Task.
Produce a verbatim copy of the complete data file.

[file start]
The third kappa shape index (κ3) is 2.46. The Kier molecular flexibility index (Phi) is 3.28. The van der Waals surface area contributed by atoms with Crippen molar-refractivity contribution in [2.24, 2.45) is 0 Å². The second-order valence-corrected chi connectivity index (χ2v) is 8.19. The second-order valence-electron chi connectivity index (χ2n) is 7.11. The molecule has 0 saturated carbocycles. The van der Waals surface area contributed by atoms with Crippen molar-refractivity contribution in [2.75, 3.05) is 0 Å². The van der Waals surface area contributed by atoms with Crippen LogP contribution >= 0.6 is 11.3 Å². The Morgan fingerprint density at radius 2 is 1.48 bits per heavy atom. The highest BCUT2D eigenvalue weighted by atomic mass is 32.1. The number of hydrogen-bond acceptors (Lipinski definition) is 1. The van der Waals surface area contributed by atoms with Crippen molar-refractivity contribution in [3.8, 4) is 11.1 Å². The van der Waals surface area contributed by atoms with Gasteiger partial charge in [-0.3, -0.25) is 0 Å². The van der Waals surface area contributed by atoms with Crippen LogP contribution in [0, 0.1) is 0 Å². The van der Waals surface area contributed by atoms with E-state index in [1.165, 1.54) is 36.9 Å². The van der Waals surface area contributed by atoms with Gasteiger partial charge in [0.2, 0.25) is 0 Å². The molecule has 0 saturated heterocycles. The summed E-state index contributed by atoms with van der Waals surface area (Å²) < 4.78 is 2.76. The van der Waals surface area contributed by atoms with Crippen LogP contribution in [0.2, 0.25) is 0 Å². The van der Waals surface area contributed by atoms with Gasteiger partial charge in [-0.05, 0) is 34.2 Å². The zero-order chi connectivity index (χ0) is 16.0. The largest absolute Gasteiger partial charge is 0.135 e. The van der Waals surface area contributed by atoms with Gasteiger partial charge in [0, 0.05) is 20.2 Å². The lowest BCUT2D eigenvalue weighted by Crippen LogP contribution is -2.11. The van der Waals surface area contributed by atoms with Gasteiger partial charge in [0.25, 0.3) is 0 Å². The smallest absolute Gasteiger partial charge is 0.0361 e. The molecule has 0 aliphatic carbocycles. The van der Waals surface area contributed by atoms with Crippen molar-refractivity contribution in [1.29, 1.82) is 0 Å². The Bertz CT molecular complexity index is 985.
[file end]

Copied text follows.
The third kappa shape index (κ3) is 2.46. The Kier molecular flexibility index (Phi) is 3.28. The van der Waals surface area contributed by atoms with Crippen molar-refractivity contribution in [2.24, 2.45) is 0 Å². The second-order valence-corrected chi connectivity index (χ2v) is 8.19. The second-order valence-electron chi connectivity index (χ2n) is 7.11. The molecule has 0 saturated carbocycles. The van der Waals surface area contributed by atoms with Crippen molar-refractivity contribution in [2.75, 3.05) is 0 Å². The van der Waals surface area contributed by atoms with Crippen LogP contribution >= 0.6 is 11.3 Å². The Morgan fingerprint density at radius 2 is 1.48 bits per heavy atom. The highest BCUT2D eigenvalue weighted by atomic mass is 32.1. The number of hydrogen-bond acceptors (Lipinski definition) is 1. The van der Waals surface area contributed by atoms with Crippen molar-refractivity contribution in [3.8, 4) is 11.1 Å². The van der Waals surface area contributed by atoms with Gasteiger partial charge in [-0.3, -0.25) is 0 Å². The van der Waals surface area contributed by atoms with Crippen LogP contribution in [0, 0.1) is 0 Å². The van der Waals surface area contributed by atoms with E-state index in [1.165, 1.54) is 36.9 Å². The van der Waals surface area contributed by atoms with Gasteiger partial charge in [0.2, 0.25) is 0 Å². The molecule has 0 saturated heterocycles. The summed E-state index contributed by atoms with van der Waals surface area (Å²) < 4.78 is 2.76. The van der Waals surface area contributed by atoms with Crippen LogP contribution in [0.2, 0.25) is 0 Å². The van der Waals surface area contributed by atoms with Gasteiger partial charge in [-0.05, 0) is 34.2 Å². The zero-order chi connectivity index (χ0) is 16.0. The largest absolute Gasteiger partial charge is 0.135 e. The van der Waals surface area contributed by atoms with Gasteiger partial charge in [0, 0.05) is 20.2 Å². The lowest BCUT2D eigenvalue weighted by Crippen LogP contribution is -2.11. The van der Waals surface area contributed by atoms with Gasteiger partial charge in [0.25, 0.3) is 0 Å². The smallest absolute Gasteiger partial charge is 0.0361 e. The molecule has 0 aliphatic carbocycles. The van der Waals surface area contributed by atoms with Crippen molar-refractivity contribution in [1.29, 1.82) is 0 Å². The Bertz CT molecular complexity index is 985.